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COMMONWEALTH PENNSYLVANIA v. GERALD BETHEA (11/22/76)

decided: November 22, 1976.

COMMONWEALTH OF PENNSYLVANIA
v.
GERALD BETHEA, APPELLANT



COUNSEL

Dusan Bratic, Philip D. Freedman, Harrisburg, for appellant.

Marion E. MacIntyre, 2nd Asst. Dist. Atty., Harrisburg, for appellee.

Watkins, President Judge, and Jacobs, Hoffman, Cercone, Price, Van der Voort and Spaeth, JJ. Hoffman, J., files a dissenting opinion in which Spaeth, J., joins. Spaeth, J., files a dissenting opinion in which Hoffman, J., joins.

Author: Van Der Voort

[ 243 Pa. Super. Page 496]

On January 5, 1973, at approximately 7:00 P.M., appellant and two other men entered an A & P Supermarket in Harrisburg, and, while robbing the place, engaged in a shoot-out with a security guard, one Leonard Middleton. The manager of the store, Gerald Light, was wounded in the right wrist and left leg, and appellant was shot in the chest. Although numerous shots were fired, and at least twenty adults and several children were in the store at the time, no one else was injured. Appellant left the store aided by several of the robbers and went to Polyclinic Hospital where he was treated for the gunshot wound. Pursuant to a phone call from the hospital, Robert Miller of the Harrisburg police visited appellant in the intensive care unit of the hospital, advised appellant of his rights, and questioned him about the robbery. Appellant admitted at that time, and on several subsequent occasions, to participation in the robbery, and stated that a gun found during a search of his car had been carried by him during the robbery. Appellant was tried on October 3-4, 1973, before a judge and jury, was found guilty of aggravated robbery, assault with intent to maim, and unlawful carrying of firearms,

[ 243 Pa. Super. Page 497]

    and was sentenced to concurrent prison terms of ten to twenty years, two and one-half to five years, and one and one-half to three years. No post-trial motions were filed. Appeal was taken to our Court from the judgment of sentence, with appellant raising two issues, neither of which merits a reversal.

Appellant first argues that he was not effectively represented by trial counsel, since trial counsel failed to follow up on appellant's pro se motion to suppress the results of an allegedly-illegal pre-trial confrontation. The test for effective assistance of counsel is well established: "[C]counsel's assistance is deemed constitutionally effective once we are able to conclude that the particular course chosen by counsel had some reasonable basis designed to effectuate his client's interests." Commonwealth ex rel. Washington v. Maroney, 427 Pa. 599, 604, 235 A.2d 349, 352 (1967). In the case before us, the confrontations complained about involved the police taking several of the people who had been in the A & P at the time of the robbery to the hospital "to see if this was the same person that was in the store." In view of the fact that the prosecution had available, and in fact did call at trial, at least one witness who had not seen appellant in the hospital, and considering that appellant, after proper Miranda warnings, on two separate occasions admitted to a police officer that he had taken part in the robbery in question, appellant's counsel could very well have determined that it would be futile to pursue the suppression issue. Trial counsel is not required to raise issues which are obviously without merit. Commonwealth v. Learn, 233 Pa. Super. 288, 335 A.2d 417 (1975). At trial, appellant took the stand and testified that he was in the store at the time of the robbery but stated that he was there only as a customer. Appellant denied that he had admitted to a police officer that he had participated in the robbery. Appellant's trial counsel could very well have concluded that the best possible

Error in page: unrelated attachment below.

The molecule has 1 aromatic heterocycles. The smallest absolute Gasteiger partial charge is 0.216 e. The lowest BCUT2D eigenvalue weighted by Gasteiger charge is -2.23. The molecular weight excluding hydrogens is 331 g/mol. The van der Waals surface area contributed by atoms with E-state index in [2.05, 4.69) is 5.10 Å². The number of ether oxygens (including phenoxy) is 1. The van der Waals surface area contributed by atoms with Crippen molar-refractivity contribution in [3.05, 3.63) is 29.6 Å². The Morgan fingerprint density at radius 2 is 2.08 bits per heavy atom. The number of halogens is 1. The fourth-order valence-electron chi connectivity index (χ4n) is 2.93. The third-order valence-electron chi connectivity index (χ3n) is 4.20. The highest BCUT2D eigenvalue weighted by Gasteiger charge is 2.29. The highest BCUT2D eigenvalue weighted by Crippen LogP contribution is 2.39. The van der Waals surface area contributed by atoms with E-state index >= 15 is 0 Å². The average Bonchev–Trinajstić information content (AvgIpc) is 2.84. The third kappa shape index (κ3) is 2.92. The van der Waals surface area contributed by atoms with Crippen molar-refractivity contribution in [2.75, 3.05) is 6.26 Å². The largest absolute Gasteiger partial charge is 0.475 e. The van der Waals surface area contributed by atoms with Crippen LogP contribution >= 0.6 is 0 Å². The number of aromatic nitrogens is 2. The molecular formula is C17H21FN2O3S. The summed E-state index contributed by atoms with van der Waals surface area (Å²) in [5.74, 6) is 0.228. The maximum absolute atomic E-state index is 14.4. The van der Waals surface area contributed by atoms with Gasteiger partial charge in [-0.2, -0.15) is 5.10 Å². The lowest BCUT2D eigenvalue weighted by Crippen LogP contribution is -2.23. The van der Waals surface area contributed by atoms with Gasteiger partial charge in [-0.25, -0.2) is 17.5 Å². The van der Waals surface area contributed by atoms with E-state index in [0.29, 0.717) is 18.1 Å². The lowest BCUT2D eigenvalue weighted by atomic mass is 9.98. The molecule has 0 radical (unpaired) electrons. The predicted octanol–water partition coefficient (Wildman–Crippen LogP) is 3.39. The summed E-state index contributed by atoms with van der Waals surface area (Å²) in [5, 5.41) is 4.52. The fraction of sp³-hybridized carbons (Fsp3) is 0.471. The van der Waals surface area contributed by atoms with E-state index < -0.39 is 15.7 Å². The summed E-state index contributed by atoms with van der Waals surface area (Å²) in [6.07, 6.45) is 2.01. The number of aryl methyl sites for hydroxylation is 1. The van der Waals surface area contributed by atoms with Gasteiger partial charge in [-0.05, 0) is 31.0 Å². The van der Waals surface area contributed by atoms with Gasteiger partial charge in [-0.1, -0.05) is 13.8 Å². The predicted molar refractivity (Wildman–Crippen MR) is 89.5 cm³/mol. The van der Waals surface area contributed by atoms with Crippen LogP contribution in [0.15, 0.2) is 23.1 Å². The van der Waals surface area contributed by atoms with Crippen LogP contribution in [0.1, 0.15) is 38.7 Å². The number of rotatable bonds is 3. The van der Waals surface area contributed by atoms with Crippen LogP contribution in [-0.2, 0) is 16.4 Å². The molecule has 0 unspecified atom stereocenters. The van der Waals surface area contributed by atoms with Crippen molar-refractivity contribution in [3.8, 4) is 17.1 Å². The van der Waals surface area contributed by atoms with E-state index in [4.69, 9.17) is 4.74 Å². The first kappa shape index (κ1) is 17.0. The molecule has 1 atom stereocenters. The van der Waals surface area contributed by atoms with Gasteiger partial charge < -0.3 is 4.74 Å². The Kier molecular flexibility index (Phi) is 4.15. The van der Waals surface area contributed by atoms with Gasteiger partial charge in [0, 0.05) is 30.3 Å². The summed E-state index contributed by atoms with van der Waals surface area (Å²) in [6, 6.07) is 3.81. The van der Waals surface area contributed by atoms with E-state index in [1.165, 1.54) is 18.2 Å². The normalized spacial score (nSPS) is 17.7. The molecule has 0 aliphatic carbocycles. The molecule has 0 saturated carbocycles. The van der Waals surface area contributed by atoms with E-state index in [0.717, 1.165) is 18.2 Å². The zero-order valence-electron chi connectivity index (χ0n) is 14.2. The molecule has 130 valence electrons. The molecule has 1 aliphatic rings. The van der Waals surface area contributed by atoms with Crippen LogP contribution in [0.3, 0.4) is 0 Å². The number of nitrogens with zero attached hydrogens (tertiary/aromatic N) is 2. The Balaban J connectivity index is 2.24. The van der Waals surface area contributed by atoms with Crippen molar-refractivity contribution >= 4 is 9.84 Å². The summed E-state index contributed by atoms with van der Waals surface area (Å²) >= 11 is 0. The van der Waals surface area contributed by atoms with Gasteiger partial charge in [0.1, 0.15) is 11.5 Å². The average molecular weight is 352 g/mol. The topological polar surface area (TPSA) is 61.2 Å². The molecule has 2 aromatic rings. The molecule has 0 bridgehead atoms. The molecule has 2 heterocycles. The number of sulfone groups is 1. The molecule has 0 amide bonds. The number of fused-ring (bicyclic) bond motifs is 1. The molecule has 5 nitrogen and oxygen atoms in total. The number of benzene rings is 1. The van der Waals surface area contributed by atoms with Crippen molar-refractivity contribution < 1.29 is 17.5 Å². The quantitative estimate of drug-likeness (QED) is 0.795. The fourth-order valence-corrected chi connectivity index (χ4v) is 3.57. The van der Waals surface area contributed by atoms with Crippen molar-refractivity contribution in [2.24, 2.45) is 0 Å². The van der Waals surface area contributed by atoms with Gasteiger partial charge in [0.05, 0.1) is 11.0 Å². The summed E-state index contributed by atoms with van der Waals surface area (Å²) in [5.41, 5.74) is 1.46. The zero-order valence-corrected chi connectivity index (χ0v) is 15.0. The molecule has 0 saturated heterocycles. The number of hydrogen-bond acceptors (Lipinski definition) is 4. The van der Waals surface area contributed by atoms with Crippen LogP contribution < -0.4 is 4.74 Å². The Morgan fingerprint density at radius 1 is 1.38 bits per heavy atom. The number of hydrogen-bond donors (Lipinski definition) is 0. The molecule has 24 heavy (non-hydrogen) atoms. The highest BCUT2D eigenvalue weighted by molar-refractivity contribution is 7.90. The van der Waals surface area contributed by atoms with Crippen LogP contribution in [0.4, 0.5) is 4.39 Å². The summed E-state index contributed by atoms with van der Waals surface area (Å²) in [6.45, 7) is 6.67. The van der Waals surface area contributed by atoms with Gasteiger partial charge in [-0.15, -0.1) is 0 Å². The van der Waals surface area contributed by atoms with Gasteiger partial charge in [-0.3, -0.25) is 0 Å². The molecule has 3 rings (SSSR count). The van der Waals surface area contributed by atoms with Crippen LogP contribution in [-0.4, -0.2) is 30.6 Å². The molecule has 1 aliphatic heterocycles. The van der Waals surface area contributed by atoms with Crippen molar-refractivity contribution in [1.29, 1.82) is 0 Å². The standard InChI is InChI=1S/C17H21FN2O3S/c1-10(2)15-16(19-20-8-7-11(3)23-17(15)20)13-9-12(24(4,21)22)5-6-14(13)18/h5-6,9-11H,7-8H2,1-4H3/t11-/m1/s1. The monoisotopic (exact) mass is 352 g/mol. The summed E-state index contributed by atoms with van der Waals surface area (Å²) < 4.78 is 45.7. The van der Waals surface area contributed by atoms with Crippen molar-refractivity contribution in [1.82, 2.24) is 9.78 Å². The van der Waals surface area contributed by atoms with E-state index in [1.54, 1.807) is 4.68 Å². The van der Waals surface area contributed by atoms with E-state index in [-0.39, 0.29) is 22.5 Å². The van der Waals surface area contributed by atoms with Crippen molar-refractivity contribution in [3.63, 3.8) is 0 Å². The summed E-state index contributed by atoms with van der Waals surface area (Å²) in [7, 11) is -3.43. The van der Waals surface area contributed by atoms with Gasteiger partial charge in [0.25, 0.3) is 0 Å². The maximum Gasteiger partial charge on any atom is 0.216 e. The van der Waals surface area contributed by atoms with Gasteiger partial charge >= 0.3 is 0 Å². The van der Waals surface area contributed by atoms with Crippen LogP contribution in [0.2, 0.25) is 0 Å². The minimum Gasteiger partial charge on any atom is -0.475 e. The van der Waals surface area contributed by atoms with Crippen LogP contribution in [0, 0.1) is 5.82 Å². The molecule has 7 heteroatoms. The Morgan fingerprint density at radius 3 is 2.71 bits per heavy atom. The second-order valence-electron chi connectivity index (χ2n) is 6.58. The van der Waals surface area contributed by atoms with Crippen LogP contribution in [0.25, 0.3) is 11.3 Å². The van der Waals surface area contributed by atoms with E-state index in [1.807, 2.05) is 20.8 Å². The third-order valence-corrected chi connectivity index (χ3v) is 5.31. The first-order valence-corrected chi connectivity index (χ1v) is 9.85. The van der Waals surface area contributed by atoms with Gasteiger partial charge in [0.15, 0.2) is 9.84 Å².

[ 243 Pa. Super. Page 498]

    strategy would be to attempt at trial to raise doubt as to whether appellant was actually a participant in the robbery. We find that the course chosen by counsel did have a reasonable basis designed to effectuate appellant's interests.

Appellant's second argument is that the trial judge unconstitutionally based sentence on appellant's refusal to plead guilty. At the time of sentencing, the lower court made the following remarks:

THE COURT: Well Gerald, it's a great shame, but you are going to learn in life that you have a responsibility for your actions, and it is not only your interests that have to be taken into account but it is the interest of the community. This was, as I say, an aggravated crime. As far as I'm concerned, even though it is your first offense I think substantial punishment must be inflicted here. If you had pled guilty, perhaps you were involved, there is no question in my mind, but had you pled guilty it might have shown me the right side of your attitude about this, but you pled not guilty, fought it all the way, and the jury found you guilty, and I'm going to sentence you at this time.

The sentence of the Court is that the defendant pay the cost of prosecution and that he undergo imprisonment in a state institution for a period of not less than ten nor more than twenty years to begin and be computed from ...


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